A Global Network
What's really happening on some U.S. paintball courses.


On Friday, the government indicted eleven men from the D.C. area alleged to have trained with Lashkar-e-Taiba (Army of the Righteous), a formidable Pakistani terrorist group fighting the Indian government in Kashmir. Remarkably, the men were indicted not for planning attacks within the United States, but for participating in a “military expedition” against India. The FBI’s Virginia office is to be commended for demonstrating its awareness of the confluence of Islamic terrorist groups. However, the fact that these men from the United States were able to train with an Islamic terrorist group reveals the grave situation that the civilized world faces in dismantling the global jihadist terrorist network.

Though not ostensibly interested in attacking American targets, the eleven men still comprise a very real and dangerous facet of the global jihad movement that must be recognized in order to combat terrorists effectively and thoroughly. Various jihadist factions may focus on specific areas of the world and can seem as though they have separate goals and values, but they are in fact all interconnected, sharing the same financial resources as well as ideology. The groups reinforce one another, aiding each other as needed, creating a global terrorist network.

The indictment of the eleven individuals never mentions al Qaeda, however al Qaeda and Lashkar-e-Taiba are very much connected financially, ideologically, and militarily. On September 12, 2001, Lashkar-e-Taiba claimed responsibility for the September 11 attacks, releasing a statement maintaining, “The attacks on the World Trade Centre and other places were not an act of terrorism but an Islamic duty.” Though al Qaeda soon became and was the official perpetrator of the September 11 attacks, Lashkar-e-Taiba’s claim of responsibility was not far from the truth.

Lashkar-e-Taiba tends to keep a low profile amongst Americans, but it is one of the most organized and best funded terrorist groups and remains a breeding ground for al Qaeda and other terrorist groups. The terrorist group has trained thousands of mujahedeen, sending them to areas as diverse as Afghanistan, Kashmir, Bosnia, Chechnya, Kosovo, and the Philippines. David Hicks, an Australian who was captured in Afghanistan fighting alongside al Qaeda, trained with Lashkar-e-Taiba before joining the ranks of al Qaeda foot soldiers. Reports of other Lashkar-e-Taiba fighters also indicate that they trained in Afghanistan with the Taliban. Perhaps most telling, al Qaeda leader Abu Zubaydah was captured in a Lashkar-e-Taiba safe house in Faisalabad in March 2002.

The group, like most other Islamic terrorist groups in the world, shares its roots with al Qaeda. Lashkar-e-Taiba is the military wing of the religious group, Markaz Dawa Waal Irshad, which had among its founders Abdullah Azzam, Osama bin Laden’s mentor and original founder of al Qaeda. Azzam, assassinated in 1989 by unknown assailants, traveled the globe spreading his Jihadist ideology, seducing many disaffected men to participate in jihad, for no more than the sake of jihad. Azzam’s most famous quote is no doubt the most telling about his ideology: “Jihad and the rifle alone: no negotiations, no conferences, and no dialogues.”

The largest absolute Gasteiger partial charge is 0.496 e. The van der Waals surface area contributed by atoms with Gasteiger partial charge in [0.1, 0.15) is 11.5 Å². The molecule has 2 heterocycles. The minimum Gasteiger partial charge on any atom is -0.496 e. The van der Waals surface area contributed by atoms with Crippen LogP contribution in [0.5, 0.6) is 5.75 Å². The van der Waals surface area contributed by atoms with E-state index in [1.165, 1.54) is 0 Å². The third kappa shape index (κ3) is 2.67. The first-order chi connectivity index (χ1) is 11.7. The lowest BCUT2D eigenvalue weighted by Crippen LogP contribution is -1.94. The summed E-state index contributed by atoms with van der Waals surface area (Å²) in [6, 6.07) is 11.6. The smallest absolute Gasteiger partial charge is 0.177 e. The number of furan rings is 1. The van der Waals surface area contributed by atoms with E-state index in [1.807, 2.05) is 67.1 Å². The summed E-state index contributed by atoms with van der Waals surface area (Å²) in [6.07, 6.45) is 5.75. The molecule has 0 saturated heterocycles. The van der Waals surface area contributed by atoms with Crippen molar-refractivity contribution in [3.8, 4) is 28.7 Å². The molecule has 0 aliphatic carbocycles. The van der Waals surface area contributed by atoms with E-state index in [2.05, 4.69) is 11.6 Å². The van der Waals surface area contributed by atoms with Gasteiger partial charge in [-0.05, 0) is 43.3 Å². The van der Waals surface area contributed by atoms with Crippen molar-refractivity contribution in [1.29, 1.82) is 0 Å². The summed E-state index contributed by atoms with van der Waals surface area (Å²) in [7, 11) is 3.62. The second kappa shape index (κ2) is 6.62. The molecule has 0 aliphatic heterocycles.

It is this ideology — perhaps mythology — that pervades the Islamic terrorist groups and binds them together in a common cause. That Lakshar-e-Taiba chooses to attack Indians does not remove it from the concern of the United States and the rest of the globe affected by terrorism. Lashkar-e-Taiba, demonstrating the union of the jihadist groups, notably linked on its website to the Hamas official website, the Hezbollah official website, and the English mouthpiece of al Qaeda,

Recognizing the fluidity between the jihadist groups is integral to understanding the manner in which the terrorist network operates. Thus, while the men arrested were allegedly shooting at Indian positions, they could have easily been recruited to perform a devastating terrorist attack wherever they were needed — even in America. Indeed, Unindicted Co-Conspirator #1 in the indictment “told the conspirators that American troops were legitimate targets of the jihad in which the conspirators had a duty to engage.”

The majority of these men are Americans, some Christian converts who have lived here for their entire lives. They were not indoctrinated in Saudi Arabia or Yemen, but right here in the United States, even practicing military tactics on Virginia paintball courses. They needed a local spiritual adviser to assure them that participating in jihad fulfills their duty as a Muslim. The indictment makes clear that Unindicted Co-Conspirator #1, who seems to have fulfilled this clerical role for the men, “provided historical examples from Islamic history justifying attacks on civilians.” Thus, while the men’s military training took them to faraway Pakistan, their indoctrination was home grown, a testament to how widespread and ubiquitous the terrorist network has become.

In order to defeat this terrorist network, we must dismantle every component. No longer can we turn a blind eye to a terrorist group merely because it mainly operates in another country, nor can we ignore those that exhort people to violence in the name of Islam. The scourge of terrorism is global, and a terrorist trained on the opposite side of the world can easily have come from our backyard, just as these eleven indicted men did.

— Rita Katz, author of Terrorist Hunter, is the director of the SITE Institute, based in Washington, D.C. Josh Devon is a senior analyst at the SITE Institute.


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